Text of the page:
Ford expects to have the all-electric version of its big Transit van in production by the 2022 model-year.

(This story has been updated to reflect the fact Ford will do the Transit’s development entirely in-house.)

Ford Motor Co. has confirmed that it will add an all-electric version of its big delivery van, the Transit, starting in the 2022 model-year.

It will join an expanding line-up of all-electric models from the second-largest Detroit automaker, including the Ford Mustang Mach-E and all-electric version of the F-150 pickup. Ford had previously offered a plug-in hybrid Transit in some markets and originally signaled it would have a long-range, battery-powered version of the van ready by 2020.

“Commercial vehicles are a critical component to our big bet on electrification,” said Ford Chief Operating Officer Jim Farley. “As leaders in this space, we are accelerating our plans to create solutions that help businesses run better, starting with our all-electric Transit and F-150. This Ford Transit isn’t just about creating an electric drivetrain, it’s about designing and developing a digital product that propels fleets forward.”

(GM wants Wall Street’s love – and Tesla’s stock price — but will its bold EV plan win over investors?)

The auto industry, on the whole, is moving aggressively when it comes to electrification. On Wednesday, General Motors showed off an array of battery-powered models it is developing, including three that will reach market within the next 12 to 18 months. There’s a particularly strong push in the commercial space, including heavy-duty trucks, but some of the biggest interest comes within the delivery sector where vehicles travel relatively short to medium distances every day but spend lots of time idling.

The Transit van arrived in the U.S. in 2014.

Ford has seen a 33% growth in its truck and fleet sales since 2015, the automaker noted in an announcement of the new project, its total van sales in the U.S. alone last year totaling 240,549 – a number including other models such as the smaller Transit Connect. The automaker said it expects electric vehicle to grow to 8% of the industry by 2025.

“The world is heading toward electrified products and fleet customers are asking for them now,” added Farley. “We know their vehicles operate as a connected mobile business and their technology needs are different than retail customers.”

Ford did not provide any technical details on the electric version of the Transit. However, a spokesman told TheDetroitBureau.com the project will be done entirely “in-house.” There had been some speculation it might seek assistance from Rivian. Ford has committed over $11.5 billion to electrification through 2022, a figure that includes a $500 million investment in that Detroit start-up, which is developing its own electric pickup and SUV models. Rivian will assist Ford’s Lincoln brand in developing a new electric SUV, it was confirmed earlier this year.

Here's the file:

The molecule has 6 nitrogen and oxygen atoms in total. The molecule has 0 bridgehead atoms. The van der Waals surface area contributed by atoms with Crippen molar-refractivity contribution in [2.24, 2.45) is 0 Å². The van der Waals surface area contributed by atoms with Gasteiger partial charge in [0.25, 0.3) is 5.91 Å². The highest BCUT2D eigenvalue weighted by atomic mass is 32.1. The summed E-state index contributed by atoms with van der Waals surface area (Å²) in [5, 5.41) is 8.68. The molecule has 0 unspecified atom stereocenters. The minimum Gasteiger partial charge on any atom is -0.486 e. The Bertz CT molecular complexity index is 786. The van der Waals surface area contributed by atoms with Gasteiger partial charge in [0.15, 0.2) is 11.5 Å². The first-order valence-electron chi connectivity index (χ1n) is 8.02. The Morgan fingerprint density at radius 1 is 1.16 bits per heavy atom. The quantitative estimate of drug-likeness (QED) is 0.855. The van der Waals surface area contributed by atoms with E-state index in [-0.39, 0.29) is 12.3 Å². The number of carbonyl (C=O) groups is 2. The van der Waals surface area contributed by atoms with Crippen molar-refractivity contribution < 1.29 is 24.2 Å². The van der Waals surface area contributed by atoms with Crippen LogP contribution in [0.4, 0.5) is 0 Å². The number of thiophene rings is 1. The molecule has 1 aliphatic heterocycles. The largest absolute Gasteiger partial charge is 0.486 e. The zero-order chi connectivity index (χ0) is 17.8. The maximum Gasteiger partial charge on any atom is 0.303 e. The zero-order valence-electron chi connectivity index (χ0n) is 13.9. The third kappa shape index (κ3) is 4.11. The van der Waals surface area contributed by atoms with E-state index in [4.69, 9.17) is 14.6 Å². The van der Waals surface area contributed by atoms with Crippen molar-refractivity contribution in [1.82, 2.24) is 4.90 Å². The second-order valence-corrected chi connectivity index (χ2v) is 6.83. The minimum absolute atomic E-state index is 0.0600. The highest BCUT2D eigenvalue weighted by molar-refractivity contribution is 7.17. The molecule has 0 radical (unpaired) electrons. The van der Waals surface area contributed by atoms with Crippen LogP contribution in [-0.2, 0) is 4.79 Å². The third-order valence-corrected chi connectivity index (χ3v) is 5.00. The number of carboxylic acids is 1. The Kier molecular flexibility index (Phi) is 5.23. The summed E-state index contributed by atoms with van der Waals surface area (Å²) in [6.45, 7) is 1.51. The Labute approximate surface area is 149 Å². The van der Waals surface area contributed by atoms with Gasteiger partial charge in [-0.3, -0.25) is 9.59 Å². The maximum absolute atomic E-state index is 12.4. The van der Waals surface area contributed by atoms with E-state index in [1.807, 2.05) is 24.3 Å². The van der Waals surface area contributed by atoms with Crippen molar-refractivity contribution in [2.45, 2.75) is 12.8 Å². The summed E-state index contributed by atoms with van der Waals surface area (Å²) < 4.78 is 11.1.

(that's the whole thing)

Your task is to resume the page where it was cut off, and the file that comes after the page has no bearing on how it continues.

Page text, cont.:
Separately, Rivian is developing an all-electric delivery truck for Amazon, the online retailer being another major investor in the EV start-up.

(Rivian and Amazon provide first peek at their new electric van.)

It appears Ford will modify the existing Transit van, finding ways to bury the battery pack and motors below the load floor to minimize any loss of cargo space, it does have other options.

Former CEO Mark Fields originally signaled an all-electric version of the Transit would reach the U.S. by 2020.

Ford also confirmed the electric van will be produced in the U.S. but left unsaid how much range it will get per charge. In January 2017, former Ford CEO Mark Fields first confirmed plans to bring such a vehicle to market, stating that it “will be a breakthrough vehicle for Ford, given its extended range and the versatility people love about SUVs.”

At the time, it was to be one of 13 electrified vehicles from Ford – including various hybrids, as well as all-electric models, with the company committing $4.5 billion to the effort. The program changed radically, the investment growing sharply, after Fields was replaced by CEO Jim Hackett in May of that year.

The electric Transit was then expected to reach showrooms by 2020 and offer range of around 300 miles per charge.

Along with its electrified drivetrain, the final version of the electric Ford Transit will feature an array of new technologies, including advance driver assistance systems such as forward collision warning and assist, automatic emergency braking, pedestrian detection, and automatic lane-keeping. There also will be a 4G LTE hotspot making it possible to integrate connectivity features appealing to fleet managers, including live vehicle tracking and remote diagnostics.

(Lincoln turns to Rivian for help with its first all-electric SUV.)

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